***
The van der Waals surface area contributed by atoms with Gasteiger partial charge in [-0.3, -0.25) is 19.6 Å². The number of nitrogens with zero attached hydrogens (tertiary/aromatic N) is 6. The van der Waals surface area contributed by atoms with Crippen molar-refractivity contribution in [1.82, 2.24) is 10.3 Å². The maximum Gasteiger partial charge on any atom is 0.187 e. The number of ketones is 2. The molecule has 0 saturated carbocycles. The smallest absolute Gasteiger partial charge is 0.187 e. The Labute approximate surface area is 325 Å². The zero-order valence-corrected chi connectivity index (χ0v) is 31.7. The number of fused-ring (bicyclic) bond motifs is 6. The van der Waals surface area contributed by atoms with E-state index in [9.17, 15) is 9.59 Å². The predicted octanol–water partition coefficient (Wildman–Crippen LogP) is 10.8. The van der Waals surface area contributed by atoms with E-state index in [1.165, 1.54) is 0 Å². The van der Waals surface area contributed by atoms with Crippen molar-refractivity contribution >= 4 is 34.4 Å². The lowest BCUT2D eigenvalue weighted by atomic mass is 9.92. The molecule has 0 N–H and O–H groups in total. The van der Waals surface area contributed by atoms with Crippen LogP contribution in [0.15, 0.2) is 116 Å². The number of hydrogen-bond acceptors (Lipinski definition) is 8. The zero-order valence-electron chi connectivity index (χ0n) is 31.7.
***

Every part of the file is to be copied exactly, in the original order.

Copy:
The van der Waals surface area contributed by atoms with Gasteiger partial charge in [-0.3, -0.25) is 19.6 Å². The number of nitrogens with zero attached hydrogens (tertiary/aromatic N) is 6. The van der Waals surface area contributed by atoms with Crippen molar-refractivity contribution in [1.82, 2.24) is 10.3 Å². The maximum Gasteiger partial charge on any atom is 0.187 e. The number of ketones is 2. The molecule has 0 saturated carbocycles. The smallest absolute Gasteiger partial charge is 0.187 e. The Labute approximate surface area is 325 Å². The zero-order valence-corrected chi connectivity index (χ0v) is 31.7. The number of fused-ring (bicyclic) bond motifs is 6. The van der Waals surface area contributed by atoms with E-state index in [9.17, 15) is 9.59 Å². The predicted octanol–water partition coefficient (Wildman–Crippen LogP) is 10.8. The van der Waals surface area contributed by atoms with E-state index in [1.165, 1.54) is 0 Å². The van der Waals surface area contributed by atoms with Crippen molar-refractivity contribution >= 4 is 34.4 Å². The lowest BCUT2D eigenvalue weighted by atomic mass is 9.92. The molecule has 0 N–H and O–H groups in total. The van der Waals surface area contributed by atoms with Crippen LogP contribution in [0.15, 0.2) is 116 Å². The number of hydrogen-bond acceptors (Lipinski definition) is 8. The zero-order valence-electron chi connectivity index (χ0n) is 31.7.